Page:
As I often find myself lost in worry about how and when I’ll explain Pompe Disease to my kids, it’s so refreshing to hear the perspective of an older sibling of a child with Pompe Disease. There is so much to consider such as age, maturity, and severity of disease and this often feels like we don’t quite know how to help shape their perspective. I don’t think there really is a right way, but I do know they can teach us just as much as we can teach them.
Jordan is the big sister of Isaac, who was diagnosed with Pompe disease in 2017. She was so generous to share her perspective:
“When my little brother, Isaac, was diagnosed with pompe disease in January of 2017, our lives were changed forever. Isaac had his first infusion on Rare Disease Day, 2017. And every other Tuesday after that, we spent 6 hours in the hospital. I love my brother so much. He is sweet, nice and brave. I get free fudgesicles at the hospital. I get free food at the hospital. Isaac is afraid to tell other kids that he has pompe disease. I don’t know if he understands how much of an impact he has on other people. He is an inspiration for many, many people. Because he gets treatment, he is able to live a normal life. Well, pretty normal. He is able to do everything they can do, and more. He is smart and strong and brave and sweet. Some other kids aren’t smart or strong or brave or sweet like he is.
My parents were very worried when he got diagnosed. All I knew was that there was a treatment, and that was good. We are grateful that we do not have to drive hours and hours just to get a treatment. We are some of the lucky few who have that opportunity. Isaac is a crazy boy with so much energy and sometimes it’s hard to deal with. Sometimes he is too energetic and breaks things. Sometimes I get mad at him and yell at him and he cries. Sometimes he is annoying, like every sibling. But it is hard to have a pompe warrior as a brother. Most of the time, he gets all the attention and sympathy from people and I am left to watch. My parents get attention sometimes, too. They talk about his diagnosis, treatment and everything with people they meet. I feel terrible when Isaac gets poked at his infusions. Especially when they have to do multiple pokes. He is so brave. My worst fear is of him getting hurt. It is hard.”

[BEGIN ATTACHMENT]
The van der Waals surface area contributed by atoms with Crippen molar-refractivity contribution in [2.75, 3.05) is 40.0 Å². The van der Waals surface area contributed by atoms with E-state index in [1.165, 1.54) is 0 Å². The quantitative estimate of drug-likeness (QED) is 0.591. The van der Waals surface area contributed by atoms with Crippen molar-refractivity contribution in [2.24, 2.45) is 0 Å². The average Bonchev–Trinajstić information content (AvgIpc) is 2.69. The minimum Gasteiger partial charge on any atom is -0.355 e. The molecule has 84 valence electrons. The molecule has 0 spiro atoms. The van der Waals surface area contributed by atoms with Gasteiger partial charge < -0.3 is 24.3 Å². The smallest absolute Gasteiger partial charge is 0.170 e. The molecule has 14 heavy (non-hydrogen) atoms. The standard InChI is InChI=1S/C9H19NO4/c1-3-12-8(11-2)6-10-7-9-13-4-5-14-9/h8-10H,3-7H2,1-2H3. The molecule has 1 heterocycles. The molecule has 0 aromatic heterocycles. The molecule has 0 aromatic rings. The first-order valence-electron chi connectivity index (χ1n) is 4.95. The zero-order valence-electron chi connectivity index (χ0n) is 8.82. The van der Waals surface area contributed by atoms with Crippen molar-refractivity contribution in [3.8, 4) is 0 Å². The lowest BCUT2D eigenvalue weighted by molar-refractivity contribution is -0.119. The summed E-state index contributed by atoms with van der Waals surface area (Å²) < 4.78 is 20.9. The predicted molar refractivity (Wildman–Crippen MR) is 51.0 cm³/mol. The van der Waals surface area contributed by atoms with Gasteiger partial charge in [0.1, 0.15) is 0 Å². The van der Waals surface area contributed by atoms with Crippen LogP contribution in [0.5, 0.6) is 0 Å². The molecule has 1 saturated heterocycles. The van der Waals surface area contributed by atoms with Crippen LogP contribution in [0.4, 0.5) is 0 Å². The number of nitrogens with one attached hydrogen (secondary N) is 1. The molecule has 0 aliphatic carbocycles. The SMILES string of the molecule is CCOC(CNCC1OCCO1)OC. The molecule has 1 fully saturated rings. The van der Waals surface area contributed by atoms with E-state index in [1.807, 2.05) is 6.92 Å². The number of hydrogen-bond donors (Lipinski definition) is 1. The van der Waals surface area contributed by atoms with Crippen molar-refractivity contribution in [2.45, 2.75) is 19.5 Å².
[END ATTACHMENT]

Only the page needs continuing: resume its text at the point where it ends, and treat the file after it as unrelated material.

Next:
Her perspective really pulled at my heart because it’s so genuine. While they play a normal sibling role to each other, she also worries about him and feels protective of him. She rightfully struggles with the way the attention falls to his condition as any child in her shoes would, but her love for her brother takes spotlight.
I especially love her ability to simplify the situation and see the positives. She says “all I knew was that there was treatment and that was good” and notes the fudgecicles at the hospital. From a child’s perspective, they haven’t learned worry yet the way adults have. And their ability to find the positives is truly awe-inspiring.
I know as parents, we often wonder how this diagnosis is going to affect our other children. Hearing Jordan’s perspective has truly brought me comfort and inspiration. Thank you to her mother, Meg for allowing me to share her perspective. What an amazing young woman she is and I’m so glad Isaac has her in his corner.
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